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More Than Half of Tourette Patients Report Financial Strain and Discrimination

NICE, France—Tourette syndrome and tic disorders exact a heavy toll on patients' ability to form relationships and succeed at school and in careers, according to findings from a web-based survey of people with the disorders presented here at the International Congress of Parkinson's Disease and Movement Disorders.

More than half of the respondents of the survey—which included 281 adults and 623 children—said they experienced some form of discrimination and financial strain.

The findings point to the need for improved diagnostic tools for earlier diagnosis and interventions targeting the educational and vocational needs of people with Tourette syndrome and tic disorders, said the lead author of the report and an independent expert.

Fifty-three percent of the adult respondents with Tourette syndrome and tic disorder had a delay of at least six years until diagnosis, said the lead author of the report, Irene Malaty, MD, FAAN, associate professor of neurology at the University of Florida. And despite the fact that approximately 30 percent of patients had tried five or more medications, nearly half of patients felt their symptoms were not adequately treated.

Sixty-three percent of children and 68 percent of adult patients said they had experienced discrimination due to the disorders, and 44 percent of the adults who responded—children weren't asked this—said they'd been hindered in developing meaningful friendships or romantic relationships. Twenty-five percent of the adult respondents reported substance abuse.

Among other findings, 83 percent of children and 76.7 percent of adults said they felt their educational success was hindered by the disorder. Forty percent of children said they had to miss school due to the disorders, 43 percent said they'd been discriminated against by teachers, and 35 percent said they weren't provided with an education that matched their abilities. Sixty-nine percent reported receiving educational accommodations.

Forty-three percent of patients reported financial strain due to the disorders, attributing it mostly to the high cost of needed services.

In the survey, patients said that neurologists diagnosed the disorder in 60 percent of the cases, much more often than other physician groups. Psychiatrists made the diagnosis 15 percent of the time and primary care physicians and pediatricians in less than 10 percent of cases.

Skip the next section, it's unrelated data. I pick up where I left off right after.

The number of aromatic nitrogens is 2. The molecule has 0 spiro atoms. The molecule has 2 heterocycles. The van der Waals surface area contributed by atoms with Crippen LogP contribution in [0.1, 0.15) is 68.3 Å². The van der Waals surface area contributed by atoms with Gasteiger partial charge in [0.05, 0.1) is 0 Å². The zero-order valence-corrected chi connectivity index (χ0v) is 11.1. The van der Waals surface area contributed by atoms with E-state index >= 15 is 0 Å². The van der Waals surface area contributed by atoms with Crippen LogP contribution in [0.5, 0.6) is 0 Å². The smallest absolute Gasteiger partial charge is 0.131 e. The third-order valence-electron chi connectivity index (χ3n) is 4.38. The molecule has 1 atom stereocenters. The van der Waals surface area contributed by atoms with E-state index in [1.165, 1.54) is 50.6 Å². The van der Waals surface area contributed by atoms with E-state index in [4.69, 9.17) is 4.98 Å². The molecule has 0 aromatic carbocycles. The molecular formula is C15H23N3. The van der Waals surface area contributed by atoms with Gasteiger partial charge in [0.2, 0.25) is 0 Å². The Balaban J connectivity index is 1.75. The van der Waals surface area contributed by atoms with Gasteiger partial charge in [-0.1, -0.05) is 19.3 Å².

"We would anticipate pediatricians or psychiatrists would be doing most diagnosing," Dr. Malaty said. "I found it completely fascinating that among both kids and adults, the majority were diagnosed first by a neurologist."

The survey was conducted by the Tourette Association of America.

Tamara Pringsheim, MD, FAAN, associate professor in the department of clinical neurosciences, psychiatry, pediatrics and community health sciences at the Cumming School of Medicine of the University of Calgary, Canada, said the findings dovetail with work done by her center. Dr. Pringsheim is the director of the Calgary Tourette and Pediatric Movement Disorder Clinic at the Alberta Children's Hospital.

"These results are consistent with a Canadian population-based study we performed a few years ago, which also found that individuals diagnosed with Tourette syndrome were less likely to obtain a post-secondary education, had lower household incomes, and were less likely to be employed," she said. "Interventions targeting the educational and vocational needs of people with Tourette syndrome are needed to maximize their potential at school and in the workplace."

She said the tools to help neurologists with Tourette syndrome diagnosis have recently been improved.

"As neurologists are the physicians most often making the diagnosis of Tourette syndrome, we hope that our recently published AAN guideline on the assessment and management of tics in people with Tourette syndrome and chronic tic disorders will help improve the overall standard of care for people living with Tourette syndrome."

Harvey S. Singer, MD, FAAN, professor of neurology at Johns Hopkins, said: "There is much more to Tourette syndrome than just tics. Clearly, establishing an effective therapeutic plan requires the careful assessment of tics, determining the presence of co-occurring issues, and clarifying the resulting impairment of each issue. In terms of treatment, it is essential to determine whether tics or associated problems—for example, attention deficit-hyperactivity disorder, obsessive-compulsive disorder, anxiety, mood, disruptive behaviors, or other (issues)—are causing the greatest impairment."

Drs. Malaty and Pringsheim had no disclosures.

Link Up for Related Information:

International Congress Abstract 1384: Malaty I, Shineman D, Deeb W. The impact of Tourette syndrome and tic disorders on education, occupational and personal life.